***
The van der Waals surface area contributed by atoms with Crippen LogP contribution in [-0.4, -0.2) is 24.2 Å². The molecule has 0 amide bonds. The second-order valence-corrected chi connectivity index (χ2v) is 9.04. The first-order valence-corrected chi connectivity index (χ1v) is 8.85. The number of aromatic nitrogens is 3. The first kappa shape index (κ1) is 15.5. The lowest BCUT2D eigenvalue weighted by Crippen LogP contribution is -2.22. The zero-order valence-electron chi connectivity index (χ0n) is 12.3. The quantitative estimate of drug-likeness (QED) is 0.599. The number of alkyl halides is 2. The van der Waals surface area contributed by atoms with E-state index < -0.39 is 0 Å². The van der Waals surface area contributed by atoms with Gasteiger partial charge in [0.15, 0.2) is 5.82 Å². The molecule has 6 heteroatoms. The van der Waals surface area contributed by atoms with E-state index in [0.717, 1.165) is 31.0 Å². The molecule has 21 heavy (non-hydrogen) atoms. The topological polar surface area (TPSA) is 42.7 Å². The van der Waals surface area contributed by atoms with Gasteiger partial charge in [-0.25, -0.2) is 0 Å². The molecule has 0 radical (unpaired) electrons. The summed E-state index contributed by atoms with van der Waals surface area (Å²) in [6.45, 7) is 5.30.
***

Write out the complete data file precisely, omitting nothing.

The van der Waals surface area contributed by atoms with Crippen LogP contribution in [-0.4, -0.2) is 24.2 Å². The molecule has 0 amide bonds. The second-order valence-corrected chi connectivity index (χ2v) is 9.04. The first-order valence-corrected chi connectivity index (χ1v) is 8.85. The number of aromatic nitrogens is 3. The first kappa shape index (κ1) is 15.5. The lowest BCUT2D eigenvalue weighted by Crippen LogP contribution is -2.22. The zero-order valence-electron chi connectivity index (χ0n) is 12.3. The quantitative estimate of drug-likeness (QED) is 0.599. The number of alkyl halides is 2. The van der Waals surface area contributed by atoms with E-state index < -0.39 is 0 Å². The van der Waals surface area contributed by atoms with Gasteiger partial charge in [0.15, 0.2) is 5.82 Å². The molecule has 6 heteroatoms. The van der Waals surface area contributed by atoms with E-state index in [0.717, 1.165) is 31.0 Å². The molecule has 21 heavy (non-hydrogen) atoms. The topological polar surface area (TPSA) is 42.7 Å². The van der Waals surface area contributed by atoms with Gasteiger partial charge in [-0.25, -0.2) is 0 Å². The molecule has 0 radical (unpaired) electrons. The summed E-state index contributed by atoms with van der Waals surface area (Å²) in [6.45, 7) is 5.30.